Are dissatisfied Dutch people allowed to be dissatisfied?

Are dissatisfied Dutch people allowed to be dissatisfied?

Dutch people have enough reasons to be content with their lives, but still a negative tone predominates the elections, according to the Financial Times. The business newspaper was wondering what Dutch people are complaining about and comes with some interesting data.

Data from the OECD (Organisation for Economic Co-operation and Development) shows that there are just a few countries which have richer, healthier and happier citizens than The Netherlands, writes the Financial Times.


People in the Netherlands score a 7.3 on satisfaction. That is really high, in comparison with other countries connected to OECD. Their citizens score a 6.5 on average. The Dutch’ satisfaction could be the logic result of the comfortable balance between work and spare time in the Netherlands. We spend more time outside our office, recreational and with family than every other OECD-country.


We’re also doing well in the area of employment. Almost 82 percent of our labor force (15-67) is working. In comparison: in Germany and France that is 68 respectively 67 percent. The youth (>25) is scoring good as well: two third is working, whereas the average in OECD-countries is less than half.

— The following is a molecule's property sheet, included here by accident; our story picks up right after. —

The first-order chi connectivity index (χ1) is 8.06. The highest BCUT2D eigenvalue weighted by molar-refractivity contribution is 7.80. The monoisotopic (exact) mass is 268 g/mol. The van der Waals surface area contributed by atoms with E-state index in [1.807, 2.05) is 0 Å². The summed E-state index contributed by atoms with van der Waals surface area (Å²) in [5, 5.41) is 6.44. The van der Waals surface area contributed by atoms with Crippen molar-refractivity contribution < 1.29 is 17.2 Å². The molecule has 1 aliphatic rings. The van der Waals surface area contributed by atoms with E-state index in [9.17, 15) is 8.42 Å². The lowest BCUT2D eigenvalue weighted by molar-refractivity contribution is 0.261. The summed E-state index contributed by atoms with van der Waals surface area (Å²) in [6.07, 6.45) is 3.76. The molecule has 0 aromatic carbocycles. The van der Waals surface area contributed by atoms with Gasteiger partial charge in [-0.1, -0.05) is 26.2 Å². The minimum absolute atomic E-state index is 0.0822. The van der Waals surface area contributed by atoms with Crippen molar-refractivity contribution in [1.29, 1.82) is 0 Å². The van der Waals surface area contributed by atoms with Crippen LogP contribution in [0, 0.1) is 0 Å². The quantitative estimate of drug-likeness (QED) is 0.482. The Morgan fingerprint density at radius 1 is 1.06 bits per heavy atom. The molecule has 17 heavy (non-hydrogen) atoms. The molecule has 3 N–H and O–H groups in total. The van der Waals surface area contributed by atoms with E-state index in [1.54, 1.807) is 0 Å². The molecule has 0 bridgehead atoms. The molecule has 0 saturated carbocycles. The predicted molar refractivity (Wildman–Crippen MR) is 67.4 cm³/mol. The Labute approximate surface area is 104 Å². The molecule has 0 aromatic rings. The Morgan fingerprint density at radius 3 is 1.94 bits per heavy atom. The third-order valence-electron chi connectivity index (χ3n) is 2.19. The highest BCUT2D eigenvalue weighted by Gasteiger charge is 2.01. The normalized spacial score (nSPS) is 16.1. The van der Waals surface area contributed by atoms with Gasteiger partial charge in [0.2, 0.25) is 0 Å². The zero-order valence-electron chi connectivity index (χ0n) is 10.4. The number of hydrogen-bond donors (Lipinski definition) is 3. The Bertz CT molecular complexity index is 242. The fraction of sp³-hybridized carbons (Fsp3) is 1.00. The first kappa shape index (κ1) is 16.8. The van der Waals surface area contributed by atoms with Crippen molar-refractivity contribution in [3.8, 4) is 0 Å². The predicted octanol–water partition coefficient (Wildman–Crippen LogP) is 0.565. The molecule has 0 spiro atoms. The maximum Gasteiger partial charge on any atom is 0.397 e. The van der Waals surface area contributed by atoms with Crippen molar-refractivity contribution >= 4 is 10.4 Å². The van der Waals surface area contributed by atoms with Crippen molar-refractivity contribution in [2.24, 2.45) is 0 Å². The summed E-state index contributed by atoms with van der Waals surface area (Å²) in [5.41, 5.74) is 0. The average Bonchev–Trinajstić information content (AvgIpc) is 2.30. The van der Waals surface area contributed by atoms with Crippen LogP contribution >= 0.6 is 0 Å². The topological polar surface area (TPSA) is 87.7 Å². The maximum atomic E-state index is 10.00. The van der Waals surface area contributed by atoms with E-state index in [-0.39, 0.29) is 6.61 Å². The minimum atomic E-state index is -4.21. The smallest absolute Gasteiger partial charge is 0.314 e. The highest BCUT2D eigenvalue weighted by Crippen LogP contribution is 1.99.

“Our income is more evenly spread”

It boils down to the fact that Dutch people are rich, even if you measure it against the European standard. The gross domestic product per person is approximately 50.000 euro. That is 38 per cent higher than in Spain and Italy and 21 per cent more than the United Kingdom. Furthermore, our income is more evenly spread than in most other countries.

Temporary contracts

The question arises: what is the problem? Is everything as beautiful as it is shown above? That is not the case. The quality of our jobs appears to be declining. Since the crisis in 2008 there are a lot of temporary contracts and independent entrepreneurs. About 25 percent of the Dutch people has a temporary contract, approximately the double of the OECD-countries and four percent higher than before the crisis. Of the Dutch citizens under 25 more than half has a temporary contract.

“Dutch people are comparing with the Netherlands from ten years ago”

It’s no secret that the crisis has left its mark. The Dutch economy has received some serious hits. The national income was back at it’s normal height not until 2015. Also, the access to credit creates problems. Small and medium sized businesses are having a lot of trouble with getting a loan. In Europe, only in Greece it is harder to get a loan.


Are we become a spoiled nation that can only be dissatisfied? According to Cas Mudde, professor at University of Georgia, that is too simplistic. He says to the Financial Times that people in the Netherlands are not comparing themselves to Greece, but with the Netherlands ten year ago. Or even worse: what they think the Netherlands were like, ten years ago.


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